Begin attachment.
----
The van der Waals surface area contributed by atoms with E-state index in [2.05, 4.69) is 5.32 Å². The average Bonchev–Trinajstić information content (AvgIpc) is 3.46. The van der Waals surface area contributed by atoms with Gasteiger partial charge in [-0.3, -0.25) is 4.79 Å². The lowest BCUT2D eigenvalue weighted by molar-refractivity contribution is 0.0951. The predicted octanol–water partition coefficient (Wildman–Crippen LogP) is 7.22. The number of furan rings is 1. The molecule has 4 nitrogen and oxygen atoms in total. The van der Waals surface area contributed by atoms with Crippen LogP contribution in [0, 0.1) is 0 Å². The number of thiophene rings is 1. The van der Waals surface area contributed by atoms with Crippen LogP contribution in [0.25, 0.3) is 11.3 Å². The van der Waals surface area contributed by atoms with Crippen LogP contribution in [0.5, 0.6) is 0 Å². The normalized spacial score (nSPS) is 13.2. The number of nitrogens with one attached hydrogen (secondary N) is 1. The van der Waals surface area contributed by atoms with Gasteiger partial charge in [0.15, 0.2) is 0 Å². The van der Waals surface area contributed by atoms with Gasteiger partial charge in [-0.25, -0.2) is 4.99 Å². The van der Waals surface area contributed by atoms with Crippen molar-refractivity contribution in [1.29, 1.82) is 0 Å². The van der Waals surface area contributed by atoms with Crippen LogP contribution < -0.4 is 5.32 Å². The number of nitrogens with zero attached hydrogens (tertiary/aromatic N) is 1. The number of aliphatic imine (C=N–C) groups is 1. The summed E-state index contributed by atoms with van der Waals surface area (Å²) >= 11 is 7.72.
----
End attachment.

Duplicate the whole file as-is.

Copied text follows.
The van der Waals surface area contributed by atoms with E-state index in [2.05, 4.69) is 5.32 Å². The average Bonchev–Trinajstić information content (AvgIpc) is 3.46. The van der Waals surface area contributed by atoms with Gasteiger partial charge in [-0.3, -0.25) is 4.79 Å². The lowest BCUT2D eigenvalue weighted by molar-refractivity contribution is 0.0951. The predicted octanol–water partition coefficient (Wildman–Crippen LogP) is 7.22. The number of furan rings is 1. The molecule has 4 nitrogen and oxygen atoms in total. The van der Waals surface area contributed by atoms with Crippen LogP contribution in [0, 0.1) is 0 Å². The number of thiophene rings is 1. The van der Waals surface area contributed by atoms with Crippen LogP contribution in [0.25, 0.3) is 11.3 Å². The van der Waals surface area contributed by atoms with Crippen LogP contribution in [0.5, 0.6) is 0 Å². The normalized spacial score (nSPS) is 13.2. The number of nitrogens with one attached hydrogen (secondary N) is 1. The van der Waals surface area contributed by atoms with Gasteiger partial charge in [0.15, 0.2) is 0 Å². The van der Waals surface area contributed by atoms with Gasteiger partial charge in [-0.25, -0.2) is 4.99 Å². The van der Waals surface area contributed by atoms with Crippen molar-refractivity contribution in [1.29, 1.82) is 0 Å². The van der Waals surface area contributed by atoms with Crippen LogP contribution < -0.4 is 5.32 Å². The number of nitrogens with zero attached hydrogens (tertiary/aromatic N) is 1. The number of aliphatic imine (C=N–C) groups is 1. The summed E-state index contributed by atoms with van der Waals surface area (Å²) >= 11 is 7.72.